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How to Make Your Website Pass Google’s Core Web Vitals 

Google wants to see your best foot forward. Your website’s mobile-friendliness, speed, and overall structure are all important factors that influence how it ranks your site. A lot of SEO companies have built up around this fact. They know what pages it is looking for, so they create fake content just to fill those requirements.

However, you can easily check to make sure your website is following Google’s Core Web Vitals (GCWV). For your site to have a chance of being found by the search engine, you need to follow their webmaster guidelines. In this article, we will show you how to pass GCWV so that you can be the front-runner in getting your site discovered!

What are Google’s Core Web Vitals Metrics?

Google’s Core Web Vitals (GCWV) are some of the most important aspects of getting your site ranked. You need to have fast-loading pages, mobile responsiveness, and an HTTPS secure connection to be considered for ranking. Furthermore, having your site pass Google’s speed test is also crucial. This is because it uses site speed as a metric to measure the quality of your page.

This can be a challenge for many new sites, but once you have a working knowledge of how to properly configure these Core Web Vitals (CWV), you will have a good chance at being one of the first websites that come up when people search for keywords you target. These Core Web Vitals include:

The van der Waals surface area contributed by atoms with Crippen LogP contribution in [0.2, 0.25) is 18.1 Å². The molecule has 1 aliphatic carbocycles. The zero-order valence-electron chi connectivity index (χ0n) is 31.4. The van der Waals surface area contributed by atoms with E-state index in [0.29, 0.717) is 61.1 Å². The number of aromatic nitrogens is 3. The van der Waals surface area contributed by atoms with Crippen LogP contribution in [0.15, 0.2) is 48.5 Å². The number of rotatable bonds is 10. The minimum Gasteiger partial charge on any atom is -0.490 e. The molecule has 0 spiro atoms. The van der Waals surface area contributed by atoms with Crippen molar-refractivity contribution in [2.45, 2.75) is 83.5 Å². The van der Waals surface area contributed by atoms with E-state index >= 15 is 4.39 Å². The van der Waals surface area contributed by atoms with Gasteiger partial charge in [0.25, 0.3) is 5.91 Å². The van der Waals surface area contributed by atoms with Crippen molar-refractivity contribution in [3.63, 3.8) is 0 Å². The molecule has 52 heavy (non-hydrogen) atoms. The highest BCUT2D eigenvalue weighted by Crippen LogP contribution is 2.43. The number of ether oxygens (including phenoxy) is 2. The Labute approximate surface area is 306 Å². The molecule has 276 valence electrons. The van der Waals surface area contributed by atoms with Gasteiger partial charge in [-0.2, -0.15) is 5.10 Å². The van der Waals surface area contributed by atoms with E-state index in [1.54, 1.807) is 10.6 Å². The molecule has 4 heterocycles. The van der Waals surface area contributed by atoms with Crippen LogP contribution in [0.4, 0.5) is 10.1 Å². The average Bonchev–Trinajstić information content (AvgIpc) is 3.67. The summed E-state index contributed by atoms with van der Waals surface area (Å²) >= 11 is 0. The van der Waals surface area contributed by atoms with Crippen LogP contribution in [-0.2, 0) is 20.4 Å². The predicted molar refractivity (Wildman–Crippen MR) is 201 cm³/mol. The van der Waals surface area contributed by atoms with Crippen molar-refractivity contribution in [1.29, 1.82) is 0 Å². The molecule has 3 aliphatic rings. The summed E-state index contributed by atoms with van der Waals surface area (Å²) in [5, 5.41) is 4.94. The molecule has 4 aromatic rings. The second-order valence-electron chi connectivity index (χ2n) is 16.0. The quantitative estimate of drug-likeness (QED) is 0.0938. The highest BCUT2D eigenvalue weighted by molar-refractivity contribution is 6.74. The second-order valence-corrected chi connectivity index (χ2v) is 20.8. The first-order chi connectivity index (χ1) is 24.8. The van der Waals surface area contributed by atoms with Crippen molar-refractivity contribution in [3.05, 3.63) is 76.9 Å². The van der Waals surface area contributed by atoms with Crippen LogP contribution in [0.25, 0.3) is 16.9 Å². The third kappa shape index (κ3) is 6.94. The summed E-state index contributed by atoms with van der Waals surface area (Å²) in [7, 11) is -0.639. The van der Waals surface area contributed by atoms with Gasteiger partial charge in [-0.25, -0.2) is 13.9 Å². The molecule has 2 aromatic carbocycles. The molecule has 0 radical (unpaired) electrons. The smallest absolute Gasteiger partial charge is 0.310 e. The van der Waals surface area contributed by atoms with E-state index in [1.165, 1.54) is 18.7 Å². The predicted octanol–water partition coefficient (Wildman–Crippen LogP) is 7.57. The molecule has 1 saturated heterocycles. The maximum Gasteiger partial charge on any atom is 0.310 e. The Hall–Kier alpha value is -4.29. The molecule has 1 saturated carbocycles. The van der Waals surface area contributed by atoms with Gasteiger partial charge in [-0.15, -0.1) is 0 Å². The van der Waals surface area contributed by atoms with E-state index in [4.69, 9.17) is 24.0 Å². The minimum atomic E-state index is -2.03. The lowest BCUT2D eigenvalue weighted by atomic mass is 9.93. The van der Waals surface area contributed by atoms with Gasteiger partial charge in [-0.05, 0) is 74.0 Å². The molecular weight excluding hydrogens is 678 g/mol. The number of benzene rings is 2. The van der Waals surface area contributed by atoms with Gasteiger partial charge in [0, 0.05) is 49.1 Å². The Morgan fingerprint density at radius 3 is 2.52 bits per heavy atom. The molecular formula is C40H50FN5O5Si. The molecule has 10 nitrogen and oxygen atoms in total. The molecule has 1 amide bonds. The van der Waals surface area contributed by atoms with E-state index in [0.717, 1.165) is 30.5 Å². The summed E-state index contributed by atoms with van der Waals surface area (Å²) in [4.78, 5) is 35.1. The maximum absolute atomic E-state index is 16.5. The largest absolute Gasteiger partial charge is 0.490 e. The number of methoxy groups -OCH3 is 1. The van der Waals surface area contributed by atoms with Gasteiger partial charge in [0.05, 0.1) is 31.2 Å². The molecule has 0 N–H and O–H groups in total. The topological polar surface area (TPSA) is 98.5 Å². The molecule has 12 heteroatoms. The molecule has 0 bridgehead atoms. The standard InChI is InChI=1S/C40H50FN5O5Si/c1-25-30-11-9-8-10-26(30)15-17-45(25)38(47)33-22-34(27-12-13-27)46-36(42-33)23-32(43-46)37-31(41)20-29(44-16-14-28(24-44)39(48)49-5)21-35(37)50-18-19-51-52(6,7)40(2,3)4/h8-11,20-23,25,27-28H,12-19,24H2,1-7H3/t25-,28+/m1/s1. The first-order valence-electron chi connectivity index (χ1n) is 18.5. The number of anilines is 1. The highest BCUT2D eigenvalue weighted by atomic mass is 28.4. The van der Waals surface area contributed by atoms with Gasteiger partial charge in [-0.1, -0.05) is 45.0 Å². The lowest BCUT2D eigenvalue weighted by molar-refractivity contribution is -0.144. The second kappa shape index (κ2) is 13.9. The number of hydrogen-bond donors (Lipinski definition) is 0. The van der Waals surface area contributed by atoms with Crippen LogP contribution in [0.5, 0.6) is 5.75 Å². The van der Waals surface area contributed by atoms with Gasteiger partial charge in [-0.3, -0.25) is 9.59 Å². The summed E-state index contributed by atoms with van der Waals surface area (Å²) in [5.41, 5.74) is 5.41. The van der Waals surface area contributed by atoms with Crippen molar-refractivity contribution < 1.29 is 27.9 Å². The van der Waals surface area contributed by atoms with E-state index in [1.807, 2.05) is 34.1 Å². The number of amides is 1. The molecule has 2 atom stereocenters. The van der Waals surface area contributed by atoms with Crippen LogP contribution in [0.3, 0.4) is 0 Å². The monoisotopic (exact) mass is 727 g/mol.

• Largest Contentful Paint (LCP): This core vital measures the time taken for the largest content to be painted on a user’s screen while browsing your site.
  • First Input Display (FID): This core vital helps identify its time to get your users on the page.
  • First Contentful Paint (FCP): This core vital ensures that your content is ready early, during load time of key pages.
  • Perceptual Speed Index (PSI): This metric gives a score for how quickly different sections of your site are displayed.
  • Estimated Input Latency (EIL): This metric helps measure the time from when a request is initiated to when it is complete.
  • Cumulative Layout Shift (CLS): This metric helps the time it takes for your site to complete loading.
  • Enabled Web Push Notifications (EWPN): This core vital ensures that your site is secure with an HTTPS connection.
  • Latency: This tells you how quickly the first byte is received from your server, which is important for users all over the world.

As you can see, these five CWV are central components of your site’s search engine optimization. Let’s take a look at how you can test and implement each one so that your site can pass GCWV.

How to measure Core Web Vitals?

The first step to ensuring that your site passes GCWV is by checking if your site actually enforces these metrics. Using developer tools, you will easily check the speed of different pages on your site. You can also get a general idea of how long it takes for your page to load, which will help you see what areas need the most work.

Using PageSpeed Insights, you can check if your site is mobile-friendly and has a fast loading time. You may also want to test your page speed with Pingdom or GTmetrix. These tools allow you to get an accurate reading of how long it takes for your site to load and give you suggestions on making it faster.